Creating New Blueprints for Traditional Calligraphy

J.J. Shih, Director
Museum of Contemprary Art Taipei

Hsu Yung-Chin has long been devoted to bringing innovation and experimentation to the field of calligraphy. His career has produced many accomplished works.  Hsu’s recent exhibition at the Taipei Museum of Contemprary Arts, entitled Beyond Calligraphy, displayed some of his newest creations. The exhibit featured traditional brushwork mixed with digital animation and industrial design. It was a truly interdisciplinary exhibit. Although there were not many works on display, the exhibition highlighted several exciting new directions that traditional calligraphy may take in the future.   

Contemporary art and industrial design are both made stronger when they are mixed with other fields. While mixing traditional calligraphy with contemporary art and industrial design has its own unique challenges, it is not without precedent. Zhang Xu, a renowned Tang dynasty calligrapher, was inspired to create his wild cursive style of calligraphy after watching Gongsun Daniang perform her graceful Sword Dance. This is an example of how someone can be inspired to create something new after experiencing something seemingly unrelated to their field.  

When the Flower Blossoms, All is Complete,
sculpture, Hsu Yung-Chin
We see the reverse in the work of Lin Hwai-Min, a dancer and choreographer who interprets different calligraphic styles through dance. His Cloud Gate Dance Theater has produced three acclaimed works: Cursive 1, Cursive 2, and Cursive 3. All three works investigate the structure of Chinese characters according to the Eight Principles of the Yong Characters and superimpose the dancer’s movements overtop large Chinese characters. By the end of the work, the spirit of cursive calligraphy is evident. What’s more, the works break through the traditional boundaries of both dance and calligraphy and create a uniquely Taiwanese form of modern dance. 

Hsu Yung-Chin’s work always begins with the written word and yet becomes something much more. The creative and emotional act of creation remains alive in his words and the cursory meanings of the words are transcended. Something akin to “pure writing” is created. 
This type of intensely creative and emotional calligraphy offers a new and interesting direction for calligraphy. Within this new genre, the boundaries between high and low culture are quickly forgotten. For example, when looking at the work Life Code, the viewer encounters a large golden maze created out of ancient script which  is also a vulgar word written again and again.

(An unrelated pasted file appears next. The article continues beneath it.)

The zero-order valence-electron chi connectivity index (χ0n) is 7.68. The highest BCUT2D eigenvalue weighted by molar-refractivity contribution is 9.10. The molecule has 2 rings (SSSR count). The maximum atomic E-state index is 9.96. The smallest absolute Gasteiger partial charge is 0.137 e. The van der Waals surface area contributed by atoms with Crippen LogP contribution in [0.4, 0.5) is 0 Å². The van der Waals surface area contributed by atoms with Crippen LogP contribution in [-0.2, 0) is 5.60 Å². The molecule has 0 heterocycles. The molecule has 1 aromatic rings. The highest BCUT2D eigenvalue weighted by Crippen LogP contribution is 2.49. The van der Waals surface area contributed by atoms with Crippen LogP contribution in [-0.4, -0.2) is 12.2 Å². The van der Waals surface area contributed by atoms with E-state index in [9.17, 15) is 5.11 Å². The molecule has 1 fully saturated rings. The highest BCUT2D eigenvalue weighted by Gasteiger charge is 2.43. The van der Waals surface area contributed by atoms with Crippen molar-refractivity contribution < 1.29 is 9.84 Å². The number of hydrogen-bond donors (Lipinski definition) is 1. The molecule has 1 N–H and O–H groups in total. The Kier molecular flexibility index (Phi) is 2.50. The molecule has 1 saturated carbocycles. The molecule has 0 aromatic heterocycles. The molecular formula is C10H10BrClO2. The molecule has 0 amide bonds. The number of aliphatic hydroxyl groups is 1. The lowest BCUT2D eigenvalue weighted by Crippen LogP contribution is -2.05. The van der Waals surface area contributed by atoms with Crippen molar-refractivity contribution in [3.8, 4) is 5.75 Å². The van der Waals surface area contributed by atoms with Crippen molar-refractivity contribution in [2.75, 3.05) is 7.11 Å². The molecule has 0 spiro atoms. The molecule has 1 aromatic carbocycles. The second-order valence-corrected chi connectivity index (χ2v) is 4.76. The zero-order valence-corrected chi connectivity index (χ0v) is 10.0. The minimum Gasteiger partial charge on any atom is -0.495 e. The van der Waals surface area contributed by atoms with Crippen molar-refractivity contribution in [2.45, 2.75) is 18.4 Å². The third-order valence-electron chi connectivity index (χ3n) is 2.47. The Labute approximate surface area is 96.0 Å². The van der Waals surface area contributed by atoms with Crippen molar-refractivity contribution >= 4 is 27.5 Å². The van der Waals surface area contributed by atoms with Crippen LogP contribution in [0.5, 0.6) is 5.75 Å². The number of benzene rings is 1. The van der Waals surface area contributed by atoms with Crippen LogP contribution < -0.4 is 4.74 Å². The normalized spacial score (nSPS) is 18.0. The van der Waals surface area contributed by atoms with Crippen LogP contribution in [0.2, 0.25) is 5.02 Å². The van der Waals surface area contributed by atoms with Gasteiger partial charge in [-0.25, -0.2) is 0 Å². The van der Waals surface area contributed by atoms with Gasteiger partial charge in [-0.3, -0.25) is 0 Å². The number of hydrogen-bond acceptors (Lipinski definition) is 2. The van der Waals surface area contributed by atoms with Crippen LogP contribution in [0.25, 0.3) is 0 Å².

The multimedia component of Beyond Calligraphy combines Hsu’s calligraphy with digital animation and drumming from the U-Theater. The music approximates the rhythm of a heartbeat and the characters move like dancers. Here we see the lines and inherent motion of calligraphy clearly adding vitality to the visual side of digital art. 

Cursive calligraphy has always given the artist more freedom of expression when writing characters. Hsu Yung-Chin’s Taiwan Dreams: A Fusion of Calligraphy, Music and Motion broadens calligraphy’s appeal by incorporating the elements of modern culture and aesthetics. Characters move quickly and their entire form is not always visibile. Instead of a static image on a page, dots and strokes fly around the panoramic screen to the rhythm of primal drumming. Taiwan Dreams not only lifts traditional calligraphy off the page, it enhances it’s qualities for the modern art lover while showing where calligraphy might go in the future. 

As well as incorporating new media into his work, Hsu Yung-Chin has also begun to work with industrial designers. Here, Hsu breathes new life into everyday objects.  The few examples of Hsu’s lacquerware in the recent exhibit were reminiscent of both lacquerware during the Warring States period of the Kingdom of Chu and also more recent designs coming out of Japan. That Hsu Yung-Chin could combine his calligraphy with so many different aesthetics to create beautiful everyday implements should come as no surprise. Before taking on industrial design, Hsu created the now ubiquitous Taiwan logo. The logo ingeniously integrates the Western alphabet, the strokes of calligraphy, and images synonymous with Taiwanese culture. 

Hsu’s massive calligraphy statue, When the Flower Blossoms, All is Complete, was featured in the front of MOCA’s entrance.  The sculpture’s bold red color beautifully complemented the museum’s old red brick and produced a feeling of spiritual renewal.  Transforming traditional calligraphy into three dimensional statues is yet another possibility for calligraphy. In contrast to Robert Indiana’s Love statue, which used a readymade typeface removed of any human personality, the characters in Hsu’s statue convey cursive calligraphy’s uniquely powerful and flowing movement.  When situated in a public space, the statue reenergizes all those who pause and take in its beauty.  

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